Within High School U.S. History, students are required to examine the past, present, and future of gun violence in the U.S. Of course, there are no standards provided to discuss the constitutional rights of gun owners, or that individuals, not an inanimate object, are responsible for gun violence in America or how gangs, drug cartels, etc. have resulted in greater gun violence in our society. No positives regarding gun usage by women or minority groups are put forth. 184.108.40.206(A)(1)(gg)
In the 5th Grade, students are required to describe how inequity in the U.S. laid the foundation for conflict that continues today. Another classic example of CRT as it stresses racial disparity in terms of inequality. 220.127.116.11(A)(3)(b)
Within High school U.S. History, students must examine the short-and long-term effects of CIA involvement in Latin America. How about pairing this with a discussion of Communism and the negative impact it has had in Cuba and other Latin American nations. 18.104.22.168(A)(1)(x)
In the 7thGrade, students must compare the patterns of exploration, destruction and occupation of the Americas by the Spaniards. 22.214.171.124(D)(3)(g)
Within High School U.S. History, students must explore the movement against police brutality. 126.96.36.199(A)(3)(mm)
RGF will be formulating its own comments in a subsequent post, but you are encouraged to submit your own and highlight this.
Please click here to file your own comments in support of the Trump Administration’s proposal to end the abuse of SNAP time limit waivers for able-bodied adults without children. The deadline is April 2nd. The Rio Grande Foundation’s comments (including a link to an important study from the Foundation for Government Accountability) follow:
The Rio Grande Foundation is a free market public policy research organization based in Albuquerque. It is a non-profit, 501c3 organization and non-partisan in nature.
New Mexico is a state that has traditionally struggled economically, but even at a time like now of near record-low unemployment nationally and a relatively healthy New Mexico economy with abundant job openings there are too many able-bodied adults without dependents (ABAWD’s) on the federal food stamps (SNAP) program.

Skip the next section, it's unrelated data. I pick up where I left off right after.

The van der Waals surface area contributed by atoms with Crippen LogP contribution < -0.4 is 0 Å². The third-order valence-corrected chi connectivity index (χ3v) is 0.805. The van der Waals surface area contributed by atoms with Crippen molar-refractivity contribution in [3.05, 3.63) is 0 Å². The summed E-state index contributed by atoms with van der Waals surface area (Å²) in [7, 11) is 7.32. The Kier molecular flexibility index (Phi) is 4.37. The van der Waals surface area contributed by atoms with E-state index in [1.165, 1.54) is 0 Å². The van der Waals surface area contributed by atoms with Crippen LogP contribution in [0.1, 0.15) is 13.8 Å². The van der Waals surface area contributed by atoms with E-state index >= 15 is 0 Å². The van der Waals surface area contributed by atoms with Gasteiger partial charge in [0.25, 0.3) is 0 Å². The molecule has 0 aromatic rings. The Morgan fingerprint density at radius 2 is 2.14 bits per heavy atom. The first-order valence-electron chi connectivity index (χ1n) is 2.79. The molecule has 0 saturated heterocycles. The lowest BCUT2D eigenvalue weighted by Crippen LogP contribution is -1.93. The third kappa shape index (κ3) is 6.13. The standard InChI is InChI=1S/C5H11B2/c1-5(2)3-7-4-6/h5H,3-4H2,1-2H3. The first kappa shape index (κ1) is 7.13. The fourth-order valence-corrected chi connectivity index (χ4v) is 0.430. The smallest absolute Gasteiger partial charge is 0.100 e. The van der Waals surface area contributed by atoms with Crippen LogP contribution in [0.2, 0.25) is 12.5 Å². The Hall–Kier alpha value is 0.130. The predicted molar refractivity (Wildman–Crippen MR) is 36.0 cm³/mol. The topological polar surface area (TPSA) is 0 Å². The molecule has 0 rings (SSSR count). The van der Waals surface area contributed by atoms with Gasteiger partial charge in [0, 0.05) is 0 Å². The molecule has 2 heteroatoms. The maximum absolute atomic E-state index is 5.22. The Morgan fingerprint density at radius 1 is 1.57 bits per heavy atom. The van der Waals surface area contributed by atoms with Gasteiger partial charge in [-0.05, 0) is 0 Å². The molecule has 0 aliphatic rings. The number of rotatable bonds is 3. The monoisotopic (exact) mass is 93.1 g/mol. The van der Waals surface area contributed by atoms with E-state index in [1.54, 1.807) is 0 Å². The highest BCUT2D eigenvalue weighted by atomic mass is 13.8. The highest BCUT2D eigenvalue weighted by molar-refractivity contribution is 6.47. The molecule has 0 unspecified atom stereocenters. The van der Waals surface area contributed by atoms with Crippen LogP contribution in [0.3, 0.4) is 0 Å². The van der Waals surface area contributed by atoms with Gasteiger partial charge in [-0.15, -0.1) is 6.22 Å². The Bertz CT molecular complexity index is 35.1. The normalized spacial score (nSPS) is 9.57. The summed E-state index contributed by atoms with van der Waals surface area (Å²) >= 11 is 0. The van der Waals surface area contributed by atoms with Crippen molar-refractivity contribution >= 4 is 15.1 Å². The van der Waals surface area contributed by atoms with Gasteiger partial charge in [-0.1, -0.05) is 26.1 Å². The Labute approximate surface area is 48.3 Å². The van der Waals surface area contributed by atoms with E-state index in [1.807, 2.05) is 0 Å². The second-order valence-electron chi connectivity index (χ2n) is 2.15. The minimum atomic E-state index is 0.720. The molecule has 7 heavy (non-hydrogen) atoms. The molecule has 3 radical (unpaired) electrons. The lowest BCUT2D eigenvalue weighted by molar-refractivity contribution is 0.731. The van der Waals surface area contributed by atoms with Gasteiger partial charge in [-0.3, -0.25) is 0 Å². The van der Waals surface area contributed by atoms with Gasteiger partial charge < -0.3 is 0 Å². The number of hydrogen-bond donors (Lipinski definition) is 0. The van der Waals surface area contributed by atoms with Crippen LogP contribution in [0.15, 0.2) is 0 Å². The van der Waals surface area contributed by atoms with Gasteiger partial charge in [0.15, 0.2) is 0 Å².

According to the Foundation for Government Accountability, there are 27,244 ABAWD’s in New Mexico that are currently exempt from the SNAP work requirement. This is not a healthy situation for them and their self-worth, job skills, and ultimately their mental and physical health. The compassionate thing to do is for federal and state policies to push these people to get back in the work force.
This happens to be best for both the New Mexico and national economy as well where these productive, engaged members of society can be active participants in the economy and thus tax-paying citizens as opposed to recipients of welfare provided at taxpayer expense. More importantly, even in areas of relatively high unemployment the ABAWD time limit waiver slows state and national economic growth by decreasing the chance that New Mexicans receiving welfare benefits will search out the jobs that are being created as our state’s economy improves.
We strongly support the Administration’s efforts to end the abuse of SNAP time limit waivers and further call on them to prohibit waivers in any area that does not have unemployment above the 10 percent the statutory threshold and to end the unlimited carryover of ABAWD percentage exemptions in order to encourage broader application of the statutory ABAWD work requirement
These waivers are counterproductive policies that have the unintended effect of trapping SNAP participants in the cycle of dependency and poverty while stressing resources intended for the truly needy. They increase the likelihood that a participant and their family will remain on assistance, making them more likely to live in poverty.
New Mexico’s elected leaders and many citizens often claim to be interested in “diversifying the economy” and attracting good-paying new jobs to our state. When push comes to shove, however, schizophrenia reigns.
Policymakers often outdo themselves throwing subsidies and tax exemptions at businesses while they enact policies or restrictions that make doing business in New Mexico unattractive.